Amnesty supporters Bruce Braley and Joni Ernst battle over definition of "amnesty"

Democrat Bruce Braley and Republican Joni Ernst are battling to become U.S. Senator from Iowa. Both support what most call "amnesty", i.e., both would legalize millions of illegal aliens. So, what to do when your position is basically the same as your opponent? Argue over terms [1]:

“Will you join John McCain and Marco Rubio in calling on Speaker Boehner to bring this immigration bill to the floor of the House so we can pass it?” Mr. Braley asked Mrs. Ernst.

Mrs. Ernst.. said that Congress should “secure the border,” “enforce the laws on the books” and then move to “modernize” the legal immigration system.

She said, “I don’t support amnesty” and said she is opposed to President Obama taking executive action to “grant amnesty” - which some conservatives fear he will do after the 2014 mid-term elections.

“I do support bringing a lot of these illegal immigrants forward, but not granting them amnesty,” she said. “We have 5 million people waiting in line right now to receive U.S. citizenship and we need to honor that commitment to those people.”

Mr. Braley shot back that “Sen. Rubio and Sen. McCain did not vote for amnesty” by supporting the Senate immigration bill, which would grant quick legal status to most illegal immigrants and create a new specific pathway that would let most illegal immigrants get citizenship in about 13 years.

“Amnesty is when you break the law and there are no consequences,” Mr. Braley said. “That’s why they voted for this bill. It has real serious tough consequences including an admission that you broke the law.”

After the debate, the Ernst campaign clarified that the candidate believes the Senate immigration bill amounts to “amnesty.”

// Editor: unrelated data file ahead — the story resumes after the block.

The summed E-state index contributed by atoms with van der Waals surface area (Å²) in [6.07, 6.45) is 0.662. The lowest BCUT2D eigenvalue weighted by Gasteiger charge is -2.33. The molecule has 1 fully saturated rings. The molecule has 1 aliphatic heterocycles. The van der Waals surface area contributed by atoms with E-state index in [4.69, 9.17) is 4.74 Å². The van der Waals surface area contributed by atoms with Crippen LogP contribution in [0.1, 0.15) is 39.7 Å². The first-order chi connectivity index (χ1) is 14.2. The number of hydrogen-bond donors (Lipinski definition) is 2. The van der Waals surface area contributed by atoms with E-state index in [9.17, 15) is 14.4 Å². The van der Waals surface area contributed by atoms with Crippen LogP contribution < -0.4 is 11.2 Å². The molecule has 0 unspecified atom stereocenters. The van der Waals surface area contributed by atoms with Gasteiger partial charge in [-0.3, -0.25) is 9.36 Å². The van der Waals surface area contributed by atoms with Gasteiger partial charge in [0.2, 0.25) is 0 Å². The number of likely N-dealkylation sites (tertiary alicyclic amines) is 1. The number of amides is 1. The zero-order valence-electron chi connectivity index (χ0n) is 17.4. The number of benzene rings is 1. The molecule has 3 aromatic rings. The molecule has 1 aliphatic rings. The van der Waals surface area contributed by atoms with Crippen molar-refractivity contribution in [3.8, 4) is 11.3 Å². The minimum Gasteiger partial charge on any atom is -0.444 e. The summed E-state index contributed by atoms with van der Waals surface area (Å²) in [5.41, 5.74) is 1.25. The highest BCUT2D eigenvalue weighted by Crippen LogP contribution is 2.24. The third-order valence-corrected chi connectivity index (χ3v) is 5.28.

Ernst also claimed that "long-term" we need workers, which is debatable given that the labor force participation rate is at its lowest in a few decades.

Braley supported bringing in foreign labor to work as corn detasselers, rather than making it easier for unemployed Americans to take those jobs. Braley falsely said "high-tech companies are in desperate need of PhDs and engineers"; if that were true wages in those fields would be spiking and they aren't. See also skilled immigration for other downsides of their policies.

If Ernst were smart and opposed mass legalization of illegal aliens, she wouldn't have gotten into a debate about terms. She instead would have followed the advice on the reform not amnesty page: don't call amnesty "amnesty" when dealing with amnesty supporters, because they'll do exactly what Braley did above: start arguing about terms. Instead, Ernst should have used the term comprehensive immigration reform, and then showed how that would harm the U.S.

If Ernst weren't very pro-big business, she would be able to undercut Braley - and perhaps even stump him on air - by pointing out that in one way any "reform" bill is amnesty. No "reform" bill has sought to punish businesses that have knowingly broken the immigration laws for decades. Their malfeasance has never been addressed.

Of course, it would be difficult for her to do that because, at the end of the day, what she'd enact and what Braley would enact would end up being nearly identical. Both Ernst and Braley support very pro-corporate immigration policies that would harm millions of Americans.

Want to do something about this? Look up those who support @TeamBraley, @BruceBraley, @JoniForIowa, and @joniernst and make the points above to them.

[1] washingtontimes . com/news/2014/sep/28/joni-ernst-bruce-braley-spar-over-immigration-in-f
The quotes above give a good enough idea to how that segment went, but there's video of the exchange around the 30:00 mark: youtube . com/watch?v=NOUodSNyZtg